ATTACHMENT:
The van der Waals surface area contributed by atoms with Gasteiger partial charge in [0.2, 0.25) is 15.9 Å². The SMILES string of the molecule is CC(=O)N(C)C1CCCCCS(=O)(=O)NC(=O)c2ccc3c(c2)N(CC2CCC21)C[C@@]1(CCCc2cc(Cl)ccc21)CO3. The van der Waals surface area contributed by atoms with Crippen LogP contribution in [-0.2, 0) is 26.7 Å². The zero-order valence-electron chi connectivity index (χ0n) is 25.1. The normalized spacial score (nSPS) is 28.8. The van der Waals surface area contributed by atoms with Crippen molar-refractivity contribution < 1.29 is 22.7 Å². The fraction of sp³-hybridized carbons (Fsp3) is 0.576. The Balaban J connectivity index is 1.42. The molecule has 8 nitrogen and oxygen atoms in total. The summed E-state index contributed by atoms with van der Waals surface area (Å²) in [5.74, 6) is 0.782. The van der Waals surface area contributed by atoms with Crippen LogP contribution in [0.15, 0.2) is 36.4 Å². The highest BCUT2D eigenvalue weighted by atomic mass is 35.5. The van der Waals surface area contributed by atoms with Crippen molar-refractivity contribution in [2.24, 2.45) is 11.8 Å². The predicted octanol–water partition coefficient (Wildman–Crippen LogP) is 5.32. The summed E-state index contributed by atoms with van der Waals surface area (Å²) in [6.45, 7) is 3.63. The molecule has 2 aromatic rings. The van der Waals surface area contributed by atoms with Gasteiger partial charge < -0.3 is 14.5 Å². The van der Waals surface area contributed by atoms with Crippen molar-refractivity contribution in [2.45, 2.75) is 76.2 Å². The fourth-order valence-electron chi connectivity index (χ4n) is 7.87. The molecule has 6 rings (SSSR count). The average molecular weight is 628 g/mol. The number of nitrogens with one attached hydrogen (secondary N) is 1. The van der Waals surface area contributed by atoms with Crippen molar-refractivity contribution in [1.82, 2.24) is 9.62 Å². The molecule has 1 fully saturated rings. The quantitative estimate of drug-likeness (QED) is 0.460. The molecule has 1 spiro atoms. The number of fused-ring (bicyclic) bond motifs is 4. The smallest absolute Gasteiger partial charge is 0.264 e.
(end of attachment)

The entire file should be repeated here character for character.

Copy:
The van der Waals surface area contributed by atoms with Gasteiger partial charge in [0.2, 0.25) is 15.9 Å². The SMILES string of the molecule is CC(=O)N(C)C1CCCCCS(=O)(=O)NC(=O)c2ccc3c(c2)N(CC2CCC21)C[C@@]1(CCCc2cc(Cl)ccc21)CO3. The van der Waals surface area contributed by atoms with Crippen LogP contribution in [-0.2, 0) is 26.7 Å². The zero-order valence-electron chi connectivity index (χ0n) is 25.1. The normalized spacial score (nSPS) is 28.8. The van der Waals surface area contributed by atoms with Crippen molar-refractivity contribution < 1.29 is 22.7 Å². The fraction of sp³-hybridized carbons (Fsp3) is 0.576. The Balaban J connectivity index is 1.42. The molecule has 8 nitrogen and oxygen atoms in total. The summed E-state index contributed by atoms with van der Waals surface area (Å²) in [5.74, 6) is 0.782. The van der Waals surface area contributed by atoms with Crippen LogP contribution in [0.15, 0.2) is 36.4 Å². The highest BCUT2D eigenvalue weighted by atomic mass is 35.5. The van der Waals surface area contributed by atoms with Crippen molar-refractivity contribution in [2.24, 2.45) is 11.8 Å². The predicted octanol–water partition coefficient (Wildman–Crippen LogP) is 5.32. The summed E-state index contributed by atoms with van der Waals surface area (Å²) in [6.45, 7) is 3.63. The molecule has 2 aromatic rings. The van der Waals surface area contributed by atoms with Gasteiger partial charge < -0.3 is 14.5 Å². The van der Waals surface area contributed by atoms with Crippen molar-refractivity contribution in [2.45, 2.75) is 76.2 Å². The fourth-order valence-electron chi connectivity index (χ4n) is 7.87. The molecule has 6 rings (SSSR count). The average molecular weight is 628 g/mol. The number of nitrogens with one attached hydrogen (secondary N) is 1. The van der Waals surface area contributed by atoms with Crippen molar-refractivity contribution in [1.82, 2.24) is 9.62 Å². The molecule has 1 fully saturated rings. The quantitative estimate of drug-likeness (QED) is 0.460. The molecule has 1 spiro atoms. The number of fused-ring (bicyclic) bond motifs is 4. The smallest absolute Gasteiger partial charge is 0.264 e.